The logic of events.
Annexation, escalation, and acceleration in a widening war.
It’s worth a short followup on yesterday’s analysis, assessing the likelihood and pathway to nuclear-weapons use in Europe, given the pace at which events are moving. This morning — afternoon in Moscow — the Russian Federation formally annexed the occupied Ukrainian territories of Donetsk, Luhansk, Zaporizhzhia, and Kherson. It’s worth watching the actual ceremony, even absent a translation. You can see the spectacle, which in the extended speech and the signing ceremony immediately following, compresses together both Putin’s February-2022 prewar address, and the 2014 Crimean-annexation address and ceremony. The political message is fairly clear: the regime is not departing from what it sees as its only plausible restorationist template.
The Financial Times’s Moscow-bureau chief gives his own interpretation:
As always, the question is how to understand this. At the Moscow Times, Farida Rustamova reports on a series of interesting conversations she has had with Russian elites. The consensus among them is that things will get worse, and Russia has no choice but to win. The Second World War as historical template is so pervasive as to be analytically deranging — as much in the West as in Russia, although for entirely different reasons — but that does not mean it does not sometimes apply. (It is one of two badly applied and intellectually skewing templates afflicting American understanding of events and history: the other is the Civil Rights Era. A future Armas will cover this.) In that vein, what you see here will be immediately recognizable to anyone familiar with German civil society in 1943. (For a great English-language look at how this mindset and social mechanism unfolded in Germany in 1944-1945, Ian Kershaw’s 2011 The End is a key read.) We’re in it and there’s no way out, and the dictator will make it so. Or, to quote one of Rustamova’s sources, “Putin always chooses escalation.”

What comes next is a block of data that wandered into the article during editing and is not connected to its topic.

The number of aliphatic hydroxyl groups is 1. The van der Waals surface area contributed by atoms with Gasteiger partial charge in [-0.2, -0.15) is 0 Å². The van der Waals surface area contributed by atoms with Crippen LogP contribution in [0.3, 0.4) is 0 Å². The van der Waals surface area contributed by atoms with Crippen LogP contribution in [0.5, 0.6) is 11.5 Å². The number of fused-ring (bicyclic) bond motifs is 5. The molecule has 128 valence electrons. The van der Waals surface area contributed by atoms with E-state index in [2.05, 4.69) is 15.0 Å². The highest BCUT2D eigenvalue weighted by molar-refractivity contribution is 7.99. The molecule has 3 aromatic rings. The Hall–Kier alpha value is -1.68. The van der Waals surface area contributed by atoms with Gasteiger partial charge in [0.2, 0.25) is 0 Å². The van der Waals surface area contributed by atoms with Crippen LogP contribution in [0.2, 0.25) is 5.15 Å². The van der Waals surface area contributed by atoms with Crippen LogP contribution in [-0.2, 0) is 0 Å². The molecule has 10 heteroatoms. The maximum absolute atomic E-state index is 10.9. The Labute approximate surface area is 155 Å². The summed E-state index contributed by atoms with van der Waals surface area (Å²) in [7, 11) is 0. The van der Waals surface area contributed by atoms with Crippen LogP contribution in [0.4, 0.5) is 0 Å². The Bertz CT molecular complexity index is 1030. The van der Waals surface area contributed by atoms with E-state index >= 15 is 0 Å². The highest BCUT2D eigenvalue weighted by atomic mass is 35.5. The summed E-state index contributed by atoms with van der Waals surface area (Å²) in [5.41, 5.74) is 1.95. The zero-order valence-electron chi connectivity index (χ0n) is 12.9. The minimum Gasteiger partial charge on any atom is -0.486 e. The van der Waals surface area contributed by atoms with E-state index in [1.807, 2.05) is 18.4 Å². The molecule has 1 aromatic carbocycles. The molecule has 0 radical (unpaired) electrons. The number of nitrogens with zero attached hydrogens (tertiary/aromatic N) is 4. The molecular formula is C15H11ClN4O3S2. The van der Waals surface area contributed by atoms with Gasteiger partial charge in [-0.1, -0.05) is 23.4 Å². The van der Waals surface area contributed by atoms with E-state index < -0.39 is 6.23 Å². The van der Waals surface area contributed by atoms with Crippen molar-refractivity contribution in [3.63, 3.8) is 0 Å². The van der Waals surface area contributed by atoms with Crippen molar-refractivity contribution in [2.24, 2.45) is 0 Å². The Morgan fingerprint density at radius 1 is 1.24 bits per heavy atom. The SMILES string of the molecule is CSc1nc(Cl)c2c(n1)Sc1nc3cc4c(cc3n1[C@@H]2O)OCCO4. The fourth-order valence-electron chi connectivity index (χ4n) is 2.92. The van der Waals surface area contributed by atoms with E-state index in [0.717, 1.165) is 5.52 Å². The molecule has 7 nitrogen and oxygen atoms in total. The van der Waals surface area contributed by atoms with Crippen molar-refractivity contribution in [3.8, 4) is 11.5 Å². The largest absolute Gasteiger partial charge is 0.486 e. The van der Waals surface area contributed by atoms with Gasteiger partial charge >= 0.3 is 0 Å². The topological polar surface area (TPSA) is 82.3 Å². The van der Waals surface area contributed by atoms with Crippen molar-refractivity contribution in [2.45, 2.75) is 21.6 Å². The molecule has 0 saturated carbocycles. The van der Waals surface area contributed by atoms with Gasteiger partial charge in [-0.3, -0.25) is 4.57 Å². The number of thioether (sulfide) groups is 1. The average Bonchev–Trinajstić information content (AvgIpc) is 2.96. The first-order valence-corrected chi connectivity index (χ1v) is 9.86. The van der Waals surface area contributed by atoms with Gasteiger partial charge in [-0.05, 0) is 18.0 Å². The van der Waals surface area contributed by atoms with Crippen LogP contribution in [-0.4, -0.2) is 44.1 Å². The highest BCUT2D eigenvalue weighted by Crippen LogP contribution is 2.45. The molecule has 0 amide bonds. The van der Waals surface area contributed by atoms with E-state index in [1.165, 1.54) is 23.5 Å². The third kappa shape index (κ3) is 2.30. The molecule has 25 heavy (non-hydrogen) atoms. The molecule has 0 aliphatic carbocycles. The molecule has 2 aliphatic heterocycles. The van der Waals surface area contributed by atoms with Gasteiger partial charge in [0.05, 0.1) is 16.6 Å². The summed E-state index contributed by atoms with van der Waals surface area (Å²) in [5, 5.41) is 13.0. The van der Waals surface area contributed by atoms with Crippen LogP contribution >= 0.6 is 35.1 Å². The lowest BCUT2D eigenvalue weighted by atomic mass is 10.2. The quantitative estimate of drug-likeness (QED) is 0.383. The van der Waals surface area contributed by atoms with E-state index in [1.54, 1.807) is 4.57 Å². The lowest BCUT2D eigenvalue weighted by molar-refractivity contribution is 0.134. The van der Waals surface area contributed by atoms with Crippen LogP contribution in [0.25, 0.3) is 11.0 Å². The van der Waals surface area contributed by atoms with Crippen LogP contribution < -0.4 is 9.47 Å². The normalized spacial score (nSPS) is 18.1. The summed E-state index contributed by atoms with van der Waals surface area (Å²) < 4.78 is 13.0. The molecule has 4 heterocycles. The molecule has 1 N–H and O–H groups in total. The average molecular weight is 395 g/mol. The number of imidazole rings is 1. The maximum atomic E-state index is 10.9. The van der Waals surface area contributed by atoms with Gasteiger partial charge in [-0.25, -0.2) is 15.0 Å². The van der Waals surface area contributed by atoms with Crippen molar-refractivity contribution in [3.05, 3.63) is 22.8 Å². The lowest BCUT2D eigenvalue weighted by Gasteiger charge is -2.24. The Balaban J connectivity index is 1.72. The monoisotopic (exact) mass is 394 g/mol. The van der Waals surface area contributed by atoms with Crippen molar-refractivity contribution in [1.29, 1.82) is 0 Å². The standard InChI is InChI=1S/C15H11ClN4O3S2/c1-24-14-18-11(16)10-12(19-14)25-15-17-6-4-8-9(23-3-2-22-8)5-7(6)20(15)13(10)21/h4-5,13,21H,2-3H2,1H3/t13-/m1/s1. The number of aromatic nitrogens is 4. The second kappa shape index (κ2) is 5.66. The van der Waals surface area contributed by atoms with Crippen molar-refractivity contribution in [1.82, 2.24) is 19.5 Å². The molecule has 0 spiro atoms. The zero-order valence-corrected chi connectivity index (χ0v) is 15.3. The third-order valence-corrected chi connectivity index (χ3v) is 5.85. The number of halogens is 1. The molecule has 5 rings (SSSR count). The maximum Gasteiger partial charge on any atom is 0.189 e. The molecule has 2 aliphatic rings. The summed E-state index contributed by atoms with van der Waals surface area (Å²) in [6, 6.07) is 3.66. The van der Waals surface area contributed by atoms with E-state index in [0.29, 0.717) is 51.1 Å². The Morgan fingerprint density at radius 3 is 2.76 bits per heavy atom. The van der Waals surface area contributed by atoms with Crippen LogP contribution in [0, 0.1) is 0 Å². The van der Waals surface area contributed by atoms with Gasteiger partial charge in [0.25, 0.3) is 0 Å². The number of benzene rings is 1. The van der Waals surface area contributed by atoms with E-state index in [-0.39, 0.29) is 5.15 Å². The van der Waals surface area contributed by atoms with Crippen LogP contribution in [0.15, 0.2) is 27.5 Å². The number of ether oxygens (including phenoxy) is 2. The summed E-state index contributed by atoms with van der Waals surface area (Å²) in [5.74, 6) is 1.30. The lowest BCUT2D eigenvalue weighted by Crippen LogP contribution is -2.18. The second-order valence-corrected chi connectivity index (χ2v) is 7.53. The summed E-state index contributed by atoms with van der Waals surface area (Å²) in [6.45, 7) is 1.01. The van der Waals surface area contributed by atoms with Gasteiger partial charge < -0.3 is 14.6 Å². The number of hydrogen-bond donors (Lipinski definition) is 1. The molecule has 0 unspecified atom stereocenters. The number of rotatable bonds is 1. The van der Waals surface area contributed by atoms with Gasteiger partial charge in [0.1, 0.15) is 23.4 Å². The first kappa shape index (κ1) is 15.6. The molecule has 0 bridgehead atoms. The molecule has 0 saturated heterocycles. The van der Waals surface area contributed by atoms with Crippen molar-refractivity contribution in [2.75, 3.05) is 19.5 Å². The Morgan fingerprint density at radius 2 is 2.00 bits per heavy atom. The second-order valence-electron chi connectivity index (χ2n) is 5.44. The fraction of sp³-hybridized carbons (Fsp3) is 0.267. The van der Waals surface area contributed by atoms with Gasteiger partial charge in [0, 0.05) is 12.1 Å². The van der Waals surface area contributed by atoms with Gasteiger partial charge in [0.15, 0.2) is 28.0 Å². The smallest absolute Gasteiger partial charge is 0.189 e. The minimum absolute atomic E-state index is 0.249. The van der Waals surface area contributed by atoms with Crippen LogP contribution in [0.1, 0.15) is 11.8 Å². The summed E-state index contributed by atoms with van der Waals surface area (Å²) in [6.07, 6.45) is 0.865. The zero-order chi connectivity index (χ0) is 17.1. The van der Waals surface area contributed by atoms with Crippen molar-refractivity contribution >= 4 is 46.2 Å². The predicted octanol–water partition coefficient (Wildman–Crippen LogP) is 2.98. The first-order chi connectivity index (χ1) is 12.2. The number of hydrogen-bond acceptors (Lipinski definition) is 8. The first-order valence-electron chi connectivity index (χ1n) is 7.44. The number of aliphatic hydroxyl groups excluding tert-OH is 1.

If he always chooses escalation, then the logic of recent events becomes fairly clear. The Nordstream demolitions signal both the final severance of Russia from the West, and Western vulnerability to Russian action; and the annexations of Ukrainian regions signal the existential nature of the conflict to the regime. (We should note here that though Russian responsibility for the pipelines attack is, in my view, probable, it is by no means established. The only other plausible culprit is the United States.) As discussed in this space before, the latter raises the probability of nuclear-weapons use.
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